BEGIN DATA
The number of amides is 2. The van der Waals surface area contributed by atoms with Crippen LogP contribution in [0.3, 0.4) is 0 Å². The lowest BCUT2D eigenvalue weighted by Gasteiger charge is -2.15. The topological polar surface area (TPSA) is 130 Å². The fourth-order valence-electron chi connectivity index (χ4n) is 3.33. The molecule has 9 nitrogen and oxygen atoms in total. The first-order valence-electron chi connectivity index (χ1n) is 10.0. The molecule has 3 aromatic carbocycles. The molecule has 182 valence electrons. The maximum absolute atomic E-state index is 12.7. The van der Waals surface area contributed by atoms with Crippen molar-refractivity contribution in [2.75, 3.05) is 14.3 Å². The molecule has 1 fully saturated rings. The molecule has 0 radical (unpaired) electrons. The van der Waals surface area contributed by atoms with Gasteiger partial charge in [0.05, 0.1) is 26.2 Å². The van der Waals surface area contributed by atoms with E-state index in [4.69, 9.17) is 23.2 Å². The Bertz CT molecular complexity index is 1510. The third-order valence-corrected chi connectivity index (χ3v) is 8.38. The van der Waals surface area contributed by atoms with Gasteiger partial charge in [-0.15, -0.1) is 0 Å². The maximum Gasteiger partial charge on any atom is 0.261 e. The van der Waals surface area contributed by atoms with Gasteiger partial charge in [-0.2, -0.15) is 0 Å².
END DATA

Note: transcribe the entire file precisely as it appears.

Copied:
The number of amides is 2. The van der Waals surface area contributed by atoms with Crippen LogP contribution in [0.3, 0.4) is 0 Å². The lowest BCUT2D eigenvalue weighted by Gasteiger charge is -2.15. The topological polar surface area (TPSA) is 130 Å². The fourth-order valence-electron chi connectivity index (χ4n) is 3.33. The molecule has 9 nitrogen and oxygen atoms in total. The first-order valence-electron chi connectivity index (χ1n) is 10.0. The molecule has 3 aromatic carbocycles. The molecule has 182 valence electrons. The maximum absolute atomic E-state index is 12.7. The van der Waals surface area contributed by atoms with Crippen molar-refractivity contribution in [2.75, 3.05) is 14.3 Å². The molecule has 1 fully saturated rings. The molecule has 0 radical (unpaired) electrons. The van der Waals surface area contributed by atoms with Gasteiger partial charge in [0.05, 0.1) is 26.2 Å². The van der Waals surface area contributed by atoms with E-state index in [4.69, 9.17) is 23.2 Å². The Bertz CT molecular complexity index is 1510. The third-order valence-corrected chi connectivity index (χ3v) is 8.38. The van der Waals surface area contributed by atoms with Gasteiger partial charge in [-0.15, -0.1) is 0 Å². The maximum Gasteiger partial charge on any atom is 0.261 e. The van der Waals surface area contributed by atoms with Gasteiger partial charge in [-0.2, -0.15) is 0 Å².